- Be willing to pursue the ball out of your area. Rebounds are not always going to drop right into the spot you are boxing out at; you need to pursue the ball when it is out of area.
- Highest Point
- Don’t let the ball drop down to you, but go up and get it at the highest point possible for you. The longer you wait on the ball, the more chance you give other players to get their hands on the ball.
- Tip Outs
- There are going to be times when the ball is too far out of area to be able to grab and pull in. This is a great chance to tip the ball to yourself or out to a teammate.
- Defense: You may not always be able to corral the board, but if you see a free teammate, you may be able to tip them the ball so that they can control it.
- Offense: If you are not able to control the board, you should, if possible, be trying to tip the ball out to a good shooter on your team. One of the best times to shoot a 3 pointer is after an offensive rebound kick out, or in this case, a tip out.
Related Basketball Rebounding Drill: Superman Rebounding Drill
5. Finish the Play on the Boards
- Two Hands
- Your goal when rebounding the basketball should always be two hands. This makes you stronger with the ball and will help to keep your opponent from wrestling the ball from your grip.
- There will be times that you can only get one hand on the ball, but you want to try and use two hands if possible. Here is a great basketball rebounding drill for working on one-handed rebounds in traffic: Kevin Love Rebounding Drill.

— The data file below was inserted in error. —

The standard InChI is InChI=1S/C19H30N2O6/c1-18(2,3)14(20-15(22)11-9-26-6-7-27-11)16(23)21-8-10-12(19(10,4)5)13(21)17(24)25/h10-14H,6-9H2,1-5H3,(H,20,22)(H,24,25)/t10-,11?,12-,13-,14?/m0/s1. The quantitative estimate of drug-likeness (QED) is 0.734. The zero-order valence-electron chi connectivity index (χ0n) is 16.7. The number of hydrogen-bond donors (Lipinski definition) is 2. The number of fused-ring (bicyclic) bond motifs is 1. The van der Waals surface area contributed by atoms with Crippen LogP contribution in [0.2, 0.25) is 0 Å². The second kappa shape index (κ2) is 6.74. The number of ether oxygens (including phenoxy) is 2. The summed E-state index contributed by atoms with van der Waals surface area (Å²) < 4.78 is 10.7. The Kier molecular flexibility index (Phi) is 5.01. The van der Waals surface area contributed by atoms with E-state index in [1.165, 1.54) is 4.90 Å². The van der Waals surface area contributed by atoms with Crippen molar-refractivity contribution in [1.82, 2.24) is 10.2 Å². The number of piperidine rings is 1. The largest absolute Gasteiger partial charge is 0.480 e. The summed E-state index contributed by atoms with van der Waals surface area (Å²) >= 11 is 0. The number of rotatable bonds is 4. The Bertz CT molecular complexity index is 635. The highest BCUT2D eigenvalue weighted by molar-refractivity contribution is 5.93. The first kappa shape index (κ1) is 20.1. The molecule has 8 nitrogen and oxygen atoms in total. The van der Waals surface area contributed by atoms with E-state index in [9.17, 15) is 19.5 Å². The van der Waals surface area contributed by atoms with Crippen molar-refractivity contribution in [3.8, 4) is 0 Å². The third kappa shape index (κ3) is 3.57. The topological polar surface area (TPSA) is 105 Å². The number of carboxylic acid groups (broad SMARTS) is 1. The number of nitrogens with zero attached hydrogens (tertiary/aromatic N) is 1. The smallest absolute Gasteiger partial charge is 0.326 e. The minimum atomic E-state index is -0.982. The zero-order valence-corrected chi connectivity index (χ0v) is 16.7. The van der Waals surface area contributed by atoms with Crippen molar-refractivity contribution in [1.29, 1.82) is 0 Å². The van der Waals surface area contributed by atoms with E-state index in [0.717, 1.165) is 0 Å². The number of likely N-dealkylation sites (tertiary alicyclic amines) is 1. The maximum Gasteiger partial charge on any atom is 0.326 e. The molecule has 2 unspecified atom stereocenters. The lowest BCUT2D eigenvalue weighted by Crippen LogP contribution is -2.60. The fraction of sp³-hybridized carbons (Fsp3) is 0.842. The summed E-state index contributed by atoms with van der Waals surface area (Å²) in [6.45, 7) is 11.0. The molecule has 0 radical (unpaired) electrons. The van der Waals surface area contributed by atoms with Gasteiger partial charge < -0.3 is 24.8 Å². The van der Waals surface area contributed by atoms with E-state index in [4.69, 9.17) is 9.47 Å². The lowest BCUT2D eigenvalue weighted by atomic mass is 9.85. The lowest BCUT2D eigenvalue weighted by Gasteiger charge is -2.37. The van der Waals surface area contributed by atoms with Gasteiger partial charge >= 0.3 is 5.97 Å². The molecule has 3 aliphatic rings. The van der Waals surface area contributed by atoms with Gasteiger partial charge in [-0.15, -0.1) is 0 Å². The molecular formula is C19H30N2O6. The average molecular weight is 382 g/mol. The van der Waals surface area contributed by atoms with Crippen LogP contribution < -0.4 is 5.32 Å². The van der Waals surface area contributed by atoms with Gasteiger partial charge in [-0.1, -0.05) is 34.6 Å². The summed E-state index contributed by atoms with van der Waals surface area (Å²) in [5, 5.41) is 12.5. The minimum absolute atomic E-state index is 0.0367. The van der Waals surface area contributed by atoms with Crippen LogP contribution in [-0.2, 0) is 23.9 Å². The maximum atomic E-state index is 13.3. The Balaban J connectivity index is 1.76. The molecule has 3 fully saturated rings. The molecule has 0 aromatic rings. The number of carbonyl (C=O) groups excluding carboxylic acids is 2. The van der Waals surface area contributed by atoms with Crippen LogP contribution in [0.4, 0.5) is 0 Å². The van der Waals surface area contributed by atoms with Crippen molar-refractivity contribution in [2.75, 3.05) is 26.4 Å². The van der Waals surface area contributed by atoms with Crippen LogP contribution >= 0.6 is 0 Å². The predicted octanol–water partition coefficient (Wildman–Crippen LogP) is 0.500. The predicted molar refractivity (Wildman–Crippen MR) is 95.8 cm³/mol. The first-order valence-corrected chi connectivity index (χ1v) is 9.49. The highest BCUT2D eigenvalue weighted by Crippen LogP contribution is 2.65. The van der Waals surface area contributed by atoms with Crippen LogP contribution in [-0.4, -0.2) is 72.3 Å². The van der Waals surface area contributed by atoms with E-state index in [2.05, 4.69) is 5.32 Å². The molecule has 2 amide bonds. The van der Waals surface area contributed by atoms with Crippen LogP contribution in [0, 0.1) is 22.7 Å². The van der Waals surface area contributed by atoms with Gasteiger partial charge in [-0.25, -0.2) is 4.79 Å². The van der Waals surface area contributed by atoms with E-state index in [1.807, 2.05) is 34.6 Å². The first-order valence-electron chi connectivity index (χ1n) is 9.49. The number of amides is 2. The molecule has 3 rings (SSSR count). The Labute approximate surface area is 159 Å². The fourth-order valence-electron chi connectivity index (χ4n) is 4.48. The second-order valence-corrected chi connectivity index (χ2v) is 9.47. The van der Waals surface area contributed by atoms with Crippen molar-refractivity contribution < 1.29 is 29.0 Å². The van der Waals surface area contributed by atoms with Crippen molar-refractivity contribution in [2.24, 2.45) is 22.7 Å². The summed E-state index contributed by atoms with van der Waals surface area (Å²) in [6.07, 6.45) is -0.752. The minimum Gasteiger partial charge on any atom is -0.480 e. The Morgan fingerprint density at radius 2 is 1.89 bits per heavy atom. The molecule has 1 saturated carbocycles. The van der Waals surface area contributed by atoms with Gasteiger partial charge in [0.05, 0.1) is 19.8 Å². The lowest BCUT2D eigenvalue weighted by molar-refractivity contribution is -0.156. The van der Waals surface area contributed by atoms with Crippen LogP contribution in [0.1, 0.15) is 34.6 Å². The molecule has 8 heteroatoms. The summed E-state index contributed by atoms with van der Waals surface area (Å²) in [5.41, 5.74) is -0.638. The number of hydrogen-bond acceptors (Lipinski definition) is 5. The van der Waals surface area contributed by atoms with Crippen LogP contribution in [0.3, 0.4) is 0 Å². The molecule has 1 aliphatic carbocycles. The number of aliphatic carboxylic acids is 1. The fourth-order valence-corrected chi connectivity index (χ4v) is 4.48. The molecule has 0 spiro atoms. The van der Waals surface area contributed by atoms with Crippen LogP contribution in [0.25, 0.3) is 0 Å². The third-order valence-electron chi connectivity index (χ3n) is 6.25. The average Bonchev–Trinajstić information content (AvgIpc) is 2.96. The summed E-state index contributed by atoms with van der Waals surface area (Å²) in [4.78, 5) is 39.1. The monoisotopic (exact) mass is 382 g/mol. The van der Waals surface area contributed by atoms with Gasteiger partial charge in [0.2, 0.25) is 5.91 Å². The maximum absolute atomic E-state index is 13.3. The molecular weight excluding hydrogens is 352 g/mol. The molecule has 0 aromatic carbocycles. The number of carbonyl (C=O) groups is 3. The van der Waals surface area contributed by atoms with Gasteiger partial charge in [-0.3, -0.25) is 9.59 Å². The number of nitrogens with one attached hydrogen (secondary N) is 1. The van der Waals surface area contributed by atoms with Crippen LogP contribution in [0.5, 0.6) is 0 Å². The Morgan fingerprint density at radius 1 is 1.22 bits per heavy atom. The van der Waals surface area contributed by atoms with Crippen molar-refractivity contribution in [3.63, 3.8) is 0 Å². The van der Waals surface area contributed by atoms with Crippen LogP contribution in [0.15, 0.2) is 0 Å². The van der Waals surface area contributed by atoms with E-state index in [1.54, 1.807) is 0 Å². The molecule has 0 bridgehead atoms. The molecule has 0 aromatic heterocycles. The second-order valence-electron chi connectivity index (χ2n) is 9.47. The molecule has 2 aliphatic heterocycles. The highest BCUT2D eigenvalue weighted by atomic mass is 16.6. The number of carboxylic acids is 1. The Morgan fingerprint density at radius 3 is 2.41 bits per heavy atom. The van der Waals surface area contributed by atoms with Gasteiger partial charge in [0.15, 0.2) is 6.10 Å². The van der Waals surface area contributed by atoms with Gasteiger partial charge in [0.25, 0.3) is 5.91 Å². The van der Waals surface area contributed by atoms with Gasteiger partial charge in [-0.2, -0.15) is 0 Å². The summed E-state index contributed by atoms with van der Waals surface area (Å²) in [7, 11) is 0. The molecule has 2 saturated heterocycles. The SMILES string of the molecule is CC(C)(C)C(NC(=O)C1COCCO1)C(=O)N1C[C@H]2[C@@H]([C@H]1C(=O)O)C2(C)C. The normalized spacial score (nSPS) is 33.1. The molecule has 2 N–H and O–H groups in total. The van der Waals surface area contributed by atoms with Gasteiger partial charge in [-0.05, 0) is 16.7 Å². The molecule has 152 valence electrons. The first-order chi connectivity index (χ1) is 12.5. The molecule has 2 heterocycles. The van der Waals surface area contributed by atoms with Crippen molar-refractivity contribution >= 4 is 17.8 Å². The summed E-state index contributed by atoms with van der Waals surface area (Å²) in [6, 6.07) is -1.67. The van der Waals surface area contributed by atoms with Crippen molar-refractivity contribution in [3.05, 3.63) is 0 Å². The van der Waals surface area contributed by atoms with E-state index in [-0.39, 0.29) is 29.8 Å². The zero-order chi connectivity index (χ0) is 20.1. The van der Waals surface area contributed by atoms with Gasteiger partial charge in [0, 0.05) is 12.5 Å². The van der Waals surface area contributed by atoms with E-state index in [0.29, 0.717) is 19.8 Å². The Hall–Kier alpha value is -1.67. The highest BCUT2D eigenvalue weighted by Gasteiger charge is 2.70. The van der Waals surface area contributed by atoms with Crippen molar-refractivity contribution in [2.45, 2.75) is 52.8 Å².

- Chin the Ball
- Defense: Getting your hands on the board is great, but you need to complete the play by bringing the ball into a place of strength. If you are a post player, you want to also be thinking about being able to outlet the ball as well once you have secured the board.
- Offense: When you get an offensive rebound, it is important that you chin the ball and don’t bring the ball down to where small guards can reach in and strip the ball. Keep the ball high where you can be strong with the ball and then finish if there is an opportunity.
5 Keys to Becoming a Great Rebounder in Basketball Conclusion
Rebounding is not seen as glamorous, and it may not be appreciated as much as it should be by most fans. Still, it absolutely has a direct correlation to winning basketball games. Controlling the boards finishes defensive possessions and creates second-chance points on the offensive end. Just look at the value that a player like Dennis Rodman added to the Bulls and the Pistons in his playing career.
Having a player who buys into being a great rebounder can directly impact a game or an entire season. Being a great rebounder is not a once in a while thing, though. It is competing and executing great technique on every shot that goes up. It is controlling the glass and setting the tone for an entire team.
Great rebounders are contagious. They not only do a great job of rebounding for themselves, but they also inspire other teammates to compete on the glass. Teammates see how hard the player is working on the glass, and before you know it, you have an entire team of players that take pride in rebounding and dominating the glass every game; this type of play turns into wins.
If you want to be a great rebounder, you have to be willing to put in the work. It takes time to develop great rebounding technique, being able to locate the ball quickly, and then finish the play. This means time spent in the gym, specifically working on rebounding. So start adding value to your game and your team by becoming a great rebounder.